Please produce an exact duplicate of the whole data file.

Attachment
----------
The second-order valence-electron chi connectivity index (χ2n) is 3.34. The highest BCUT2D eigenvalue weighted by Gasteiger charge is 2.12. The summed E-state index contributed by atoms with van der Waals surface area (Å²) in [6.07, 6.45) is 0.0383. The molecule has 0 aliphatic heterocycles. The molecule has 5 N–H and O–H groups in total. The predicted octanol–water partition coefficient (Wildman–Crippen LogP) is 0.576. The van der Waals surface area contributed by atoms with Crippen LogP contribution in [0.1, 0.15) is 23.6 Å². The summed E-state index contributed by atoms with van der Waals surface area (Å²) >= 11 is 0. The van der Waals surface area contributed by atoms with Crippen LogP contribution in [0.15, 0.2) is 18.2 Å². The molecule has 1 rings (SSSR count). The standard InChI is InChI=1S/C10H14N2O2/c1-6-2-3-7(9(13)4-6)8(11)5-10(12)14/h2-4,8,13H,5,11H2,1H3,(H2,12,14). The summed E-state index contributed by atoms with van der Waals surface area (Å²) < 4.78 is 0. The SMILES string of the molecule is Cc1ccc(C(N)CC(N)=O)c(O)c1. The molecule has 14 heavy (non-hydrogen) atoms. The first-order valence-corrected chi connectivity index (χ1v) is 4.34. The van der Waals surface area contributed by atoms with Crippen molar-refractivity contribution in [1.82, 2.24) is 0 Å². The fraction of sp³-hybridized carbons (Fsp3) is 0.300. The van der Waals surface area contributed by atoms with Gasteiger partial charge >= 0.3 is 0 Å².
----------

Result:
The second-order valence-electron chi connectivity index (χ2n) is 3.34. The highest BCUT2D eigenvalue weighted by Gasteiger charge is 2.12. The summed E-state index contributed by atoms with van der Waals surface area (Å²) in [6.07, 6.45) is 0.0383. The molecule has 0 aliphatic heterocycles. The molecule has 5 N–H and O–H groups in total. The predicted octanol–water partition coefficient (Wildman–Crippen LogP) is 0.576. The van der Waals surface area contributed by atoms with Crippen LogP contribution in [0.1, 0.15) is 23.6 Å². The summed E-state index contributed by atoms with van der Waals surface area (Å²) >= 11 is 0. The van der Waals surface area contributed by atoms with Crippen LogP contribution in [0.15, 0.2) is 18.2 Å². The molecule has 1 rings (SSSR count). The standard InChI is InChI=1S/C10H14N2O2/c1-6-2-3-7(9(13)4-6)8(11)5-10(12)14/h2-4,8,13H,5,11H2,1H3,(H2,12,14). The summed E-state index contributed by atoms with van der Waals surface area (Å²) < 4.78 is 0. The SMILES string of the molecule is Cc1ccc(C(N)CC(N)=O)c(O)c1. The molecule has 14 heavy (non-hydrogen) atoms. The first-order valence-corrected chi connectivity index (χ1v) is 4.34. The van der Waals surface area contributed by atoms with Crippen molar-refractivity contribution in [1.82, 2.24) is 0 Å². The fraction of sp³-hybridized carbons (Fsp3) is 0.300. The van der Waals surface area contributed by atoms with Gasteiger partial charge >= 0.3 is 0 Å².